Oligosoma whitakeri

Whitaker's skink

Oligosoma whitakeri
(Hardy, 1977)

Whitaker's skink (Ngā Manu Nature Reserve). <a href="https://www.instagram.com/nickharker.nz/">© Nick Harker</a>
Image attribution
Whitaker's skink (Ngā Manu Nature Reserve). © Nick Harker
Herpetofaunal category
NZ Skinks
Species complex
Conservation Status
Threatened - Nationally Endangered
Previous scientific names
Cyclodina whitakeri
Common names
Whitaker's skink

Length: SVL up to 101mm, with the tail being equal to or slightly longer than the body length

Weight: up to 20 grams

Named in honour of the renowned New Zealand herpetologist Anthony (Tony) Whitaker.


A large, and highly secretive skink with intricate cream/yellow and black blotching on it's flanks. Whitaker's skinks were formerly widespread in the North Island, but are now one of our rarest lizards.

Dorsal (upper) surface colours range from yellow/brown to dark brown; back covered with light to dark flecks which may be indistinct or very prominent. Flanks cream to yellow or brown, usually heavily mottled with black, particularly on the sides of the neck. This typical flank pattern can also be reversed with a black background colour with pale mottling. Ventral (lower) surfaces: yellow to orange belly, usually unmarked or faintly marked; throat pale grey. Sides and top of tail sometimes have an orange hue. The head is deep set with a short, blunt snout. A pale, black edged tear drop is present beneath each eye. Whitaker’s skink reach SVL (snout-vent-lengths) of 80-101mm. Males weigh up to 20g, and breeding females 25-26g (D. Keall, personal communication, October 18, 2016).

Whitaker’s skinks are similar in appearance to marbled skinks. However, marbled skinks usually have a heavily marked belly. Juvenile Whitaker’s skinks can appear similar to ornate skinks but have more ventral scale rows.

Life expectancy

Individuals have been known to live over 46 years in captivity (D. Keall, personal communication, October 18, 2016).


Prior to the arrival of humans and the pests they brought with them, Whitaker’s skinks were widespread in the North Island. Subfossil remains of this species have been found on Motutapu Island near Auckland, in the Waikato region, and to as far south as Wellington.

At the time of their discovery they were only known from three locations: Middle Island (Mercury group) and Castle Island off the Coromandel peninsula; and a small population at Pukerua Bay on the mainland north of Wellington. The small population at Pukerua Bay is now presumed extinct in the wild and a small population is held in captivity as part of a breeding programme 

The species has been translocated from Middle Island to two further islands in the Mercury group: Korapuki Island in 1988, and Red Mercury Island in 1994.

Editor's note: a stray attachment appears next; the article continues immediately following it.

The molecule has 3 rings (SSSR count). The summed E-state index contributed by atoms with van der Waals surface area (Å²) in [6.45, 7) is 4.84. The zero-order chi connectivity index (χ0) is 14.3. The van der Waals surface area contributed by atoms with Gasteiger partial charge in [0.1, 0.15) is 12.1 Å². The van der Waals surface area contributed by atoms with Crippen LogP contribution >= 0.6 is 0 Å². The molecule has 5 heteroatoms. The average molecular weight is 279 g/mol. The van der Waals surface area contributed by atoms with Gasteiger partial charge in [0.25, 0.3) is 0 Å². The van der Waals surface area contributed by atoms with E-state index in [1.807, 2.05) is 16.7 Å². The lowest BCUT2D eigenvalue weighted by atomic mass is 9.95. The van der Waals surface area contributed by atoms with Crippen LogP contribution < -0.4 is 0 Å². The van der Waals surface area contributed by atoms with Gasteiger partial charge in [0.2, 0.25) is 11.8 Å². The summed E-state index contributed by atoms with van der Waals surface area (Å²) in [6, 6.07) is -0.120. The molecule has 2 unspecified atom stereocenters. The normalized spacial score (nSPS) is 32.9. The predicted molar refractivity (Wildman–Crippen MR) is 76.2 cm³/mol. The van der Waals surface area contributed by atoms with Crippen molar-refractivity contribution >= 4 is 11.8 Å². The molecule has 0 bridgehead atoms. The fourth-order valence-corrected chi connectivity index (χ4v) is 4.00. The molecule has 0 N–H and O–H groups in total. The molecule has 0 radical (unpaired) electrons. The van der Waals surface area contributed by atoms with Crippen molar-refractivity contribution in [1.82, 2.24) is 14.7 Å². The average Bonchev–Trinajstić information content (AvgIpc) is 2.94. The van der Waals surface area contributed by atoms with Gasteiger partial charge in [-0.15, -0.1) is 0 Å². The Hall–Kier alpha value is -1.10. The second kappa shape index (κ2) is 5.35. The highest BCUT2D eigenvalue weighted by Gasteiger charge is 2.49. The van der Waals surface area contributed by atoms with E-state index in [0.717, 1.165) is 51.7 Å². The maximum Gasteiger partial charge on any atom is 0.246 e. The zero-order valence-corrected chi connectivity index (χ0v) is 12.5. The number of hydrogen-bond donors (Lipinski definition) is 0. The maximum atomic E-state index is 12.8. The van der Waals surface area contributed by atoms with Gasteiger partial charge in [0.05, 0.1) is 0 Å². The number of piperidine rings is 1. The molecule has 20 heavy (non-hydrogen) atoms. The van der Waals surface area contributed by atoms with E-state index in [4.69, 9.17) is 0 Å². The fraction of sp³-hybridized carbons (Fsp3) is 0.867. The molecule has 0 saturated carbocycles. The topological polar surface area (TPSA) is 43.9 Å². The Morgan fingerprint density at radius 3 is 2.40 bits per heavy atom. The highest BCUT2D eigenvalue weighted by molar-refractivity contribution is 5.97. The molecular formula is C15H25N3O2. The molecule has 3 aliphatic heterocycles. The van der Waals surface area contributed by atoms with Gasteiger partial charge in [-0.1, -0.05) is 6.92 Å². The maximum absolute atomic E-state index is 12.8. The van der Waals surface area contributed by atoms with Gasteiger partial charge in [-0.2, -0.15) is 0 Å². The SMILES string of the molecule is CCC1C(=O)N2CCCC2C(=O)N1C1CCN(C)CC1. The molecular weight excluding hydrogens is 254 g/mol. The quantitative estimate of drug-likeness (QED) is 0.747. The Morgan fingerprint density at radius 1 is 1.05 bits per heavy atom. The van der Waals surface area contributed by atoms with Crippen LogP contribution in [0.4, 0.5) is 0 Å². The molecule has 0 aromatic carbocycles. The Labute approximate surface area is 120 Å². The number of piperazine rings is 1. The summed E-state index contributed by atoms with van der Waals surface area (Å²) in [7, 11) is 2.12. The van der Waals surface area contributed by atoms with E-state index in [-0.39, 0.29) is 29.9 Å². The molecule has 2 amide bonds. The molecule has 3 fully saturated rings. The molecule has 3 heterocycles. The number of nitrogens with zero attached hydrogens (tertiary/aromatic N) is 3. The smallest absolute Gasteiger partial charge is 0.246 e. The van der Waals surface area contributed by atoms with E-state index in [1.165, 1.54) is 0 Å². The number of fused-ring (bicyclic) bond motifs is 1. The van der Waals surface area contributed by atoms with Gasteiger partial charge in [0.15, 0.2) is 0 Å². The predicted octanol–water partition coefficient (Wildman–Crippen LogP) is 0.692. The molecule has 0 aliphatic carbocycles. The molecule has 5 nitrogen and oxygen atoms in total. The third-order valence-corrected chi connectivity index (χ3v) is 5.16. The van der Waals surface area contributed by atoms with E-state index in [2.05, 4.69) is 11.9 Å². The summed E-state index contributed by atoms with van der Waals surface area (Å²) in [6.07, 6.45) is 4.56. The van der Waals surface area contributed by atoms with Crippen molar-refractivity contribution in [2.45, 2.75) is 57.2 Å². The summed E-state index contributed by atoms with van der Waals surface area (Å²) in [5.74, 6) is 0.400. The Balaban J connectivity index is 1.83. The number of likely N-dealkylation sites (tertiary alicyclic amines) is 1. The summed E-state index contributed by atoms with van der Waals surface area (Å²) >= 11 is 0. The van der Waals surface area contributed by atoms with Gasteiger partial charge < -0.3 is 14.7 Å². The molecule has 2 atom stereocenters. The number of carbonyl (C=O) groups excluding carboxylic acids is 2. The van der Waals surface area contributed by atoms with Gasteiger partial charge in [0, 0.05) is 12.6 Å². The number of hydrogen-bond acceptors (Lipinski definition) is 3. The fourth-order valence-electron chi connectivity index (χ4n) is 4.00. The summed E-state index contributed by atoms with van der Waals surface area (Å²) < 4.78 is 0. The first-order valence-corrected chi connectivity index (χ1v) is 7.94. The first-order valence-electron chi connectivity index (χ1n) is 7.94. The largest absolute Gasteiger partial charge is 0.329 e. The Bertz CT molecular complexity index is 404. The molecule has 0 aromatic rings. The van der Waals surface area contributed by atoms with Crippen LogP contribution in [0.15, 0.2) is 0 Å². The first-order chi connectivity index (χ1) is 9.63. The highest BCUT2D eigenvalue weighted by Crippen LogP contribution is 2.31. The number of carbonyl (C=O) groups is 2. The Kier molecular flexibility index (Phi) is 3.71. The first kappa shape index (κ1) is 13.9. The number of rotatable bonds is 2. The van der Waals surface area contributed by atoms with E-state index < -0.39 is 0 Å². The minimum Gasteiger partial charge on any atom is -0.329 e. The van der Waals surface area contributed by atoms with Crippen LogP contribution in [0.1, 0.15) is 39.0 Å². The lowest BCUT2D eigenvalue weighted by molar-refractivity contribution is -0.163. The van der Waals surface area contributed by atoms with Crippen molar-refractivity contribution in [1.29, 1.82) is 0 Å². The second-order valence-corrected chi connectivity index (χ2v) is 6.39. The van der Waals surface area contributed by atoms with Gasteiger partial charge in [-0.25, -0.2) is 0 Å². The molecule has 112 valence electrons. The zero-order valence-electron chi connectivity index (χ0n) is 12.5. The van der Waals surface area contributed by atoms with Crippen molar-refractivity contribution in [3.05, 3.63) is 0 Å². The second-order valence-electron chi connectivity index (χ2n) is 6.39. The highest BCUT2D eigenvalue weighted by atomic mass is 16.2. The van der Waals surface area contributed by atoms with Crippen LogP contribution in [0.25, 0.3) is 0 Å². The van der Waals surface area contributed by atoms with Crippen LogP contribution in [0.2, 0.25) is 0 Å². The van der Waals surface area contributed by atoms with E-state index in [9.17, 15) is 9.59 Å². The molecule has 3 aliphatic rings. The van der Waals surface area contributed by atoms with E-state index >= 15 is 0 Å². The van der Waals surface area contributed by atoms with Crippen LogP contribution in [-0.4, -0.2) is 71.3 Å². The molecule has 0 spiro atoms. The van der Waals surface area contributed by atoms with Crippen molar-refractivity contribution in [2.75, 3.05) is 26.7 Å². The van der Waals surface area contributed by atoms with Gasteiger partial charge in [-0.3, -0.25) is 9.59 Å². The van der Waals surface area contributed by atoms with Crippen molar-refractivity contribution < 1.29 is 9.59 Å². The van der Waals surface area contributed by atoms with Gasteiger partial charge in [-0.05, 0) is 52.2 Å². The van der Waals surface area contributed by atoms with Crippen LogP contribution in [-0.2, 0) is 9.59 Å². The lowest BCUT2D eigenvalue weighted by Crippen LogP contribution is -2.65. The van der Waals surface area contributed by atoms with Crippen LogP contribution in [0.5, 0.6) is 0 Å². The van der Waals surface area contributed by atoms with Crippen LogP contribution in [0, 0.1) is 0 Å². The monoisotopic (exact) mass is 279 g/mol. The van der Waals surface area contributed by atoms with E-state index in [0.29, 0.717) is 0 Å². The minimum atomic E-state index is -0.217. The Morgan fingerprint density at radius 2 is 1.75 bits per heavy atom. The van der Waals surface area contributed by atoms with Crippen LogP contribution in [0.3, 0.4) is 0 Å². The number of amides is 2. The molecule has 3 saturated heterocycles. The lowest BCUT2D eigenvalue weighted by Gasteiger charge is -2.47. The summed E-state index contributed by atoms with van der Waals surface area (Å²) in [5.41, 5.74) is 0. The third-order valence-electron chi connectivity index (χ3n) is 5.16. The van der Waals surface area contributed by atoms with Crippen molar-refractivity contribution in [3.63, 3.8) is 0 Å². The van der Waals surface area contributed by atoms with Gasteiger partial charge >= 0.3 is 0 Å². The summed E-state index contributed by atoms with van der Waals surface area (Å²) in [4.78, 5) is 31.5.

Ecology and habitat

Whitaker’s skinks inhabit leaf litter and seabird burrows in coastal forests and scrub. At Pukerua Bay the species was occupying a coastal boulder bank interspersed with patchy Muehlebeckia sp. vineland.

A crepuscular and nocturnal species which are active at dawn and for several hours after dusk. Whitaker's skinks are active over a very narrow climatic range, with capture rates at Pukerua Bay indicating that the temperature preference for activity is 15-20°C. Gravid females will sun bask.

Social structure

Largely unknown; observations of captive animals indicate that the species prefer to live solitarily (D. Keall, personal communication, October 18, 2016).

Breeding biology

Whitaker’s skinks are ovoviviparous, giving birth to litters of up to 5 young in April.


Whitaker’s skinks are carnivourous, feeding on prey such as: moths, beetles, spiders, grubs, hoppers, and worms. They are known to forage within seabird burrow complexes and boulder banks.  


Largely unknown.


DOC classify Whitaker’s skinks as ‘nationally endangered’. DOC have a recovery programme in place for the Oligosoma skink group, and a specific recover plan for Whitaker’s skink.

A project is being undertaken by DOC and Friends of Mana Island to capture, breed and relocate a population of vulnerable Whitaker’s skinks from Pukerua Bay to predator free Mana Island. There is some uncertainty and concern about how Whitaker’s skinks might interact with the larger and more aggressive McGregor’s skink (Oligosoma macgregori) which are already present on the Island (subfossils indicate the two species have been sympatric in the past but no longer coexist at the same sites due to relictual distributions.


Gill, B.J., & Whitaker, A.H. (2007). New Zealand frogs and reptiles. Auckland: David Bateman Limited.

Hitchmough, R.A., Barr, B., Lettink, M., Monks, J., Reardon, J., Tocher, M., van Winkel, D., Rolfe, J. (2016). Conservation status of New Zealand reptiles, 2015; New Zealand threat classification series 17. Wellington: New Zealand Department of Conservation.

Jewell, T. (2011). A photographic guide to reptiles and amphibians of New Zealand. Auckland: New Holland Publishers Ltd.

Towns, D. (1992). Recovery plan for Whitaker’s skink and robust skink: Threatened species recovery plan series no. 3. Wellington: Department of Conservation.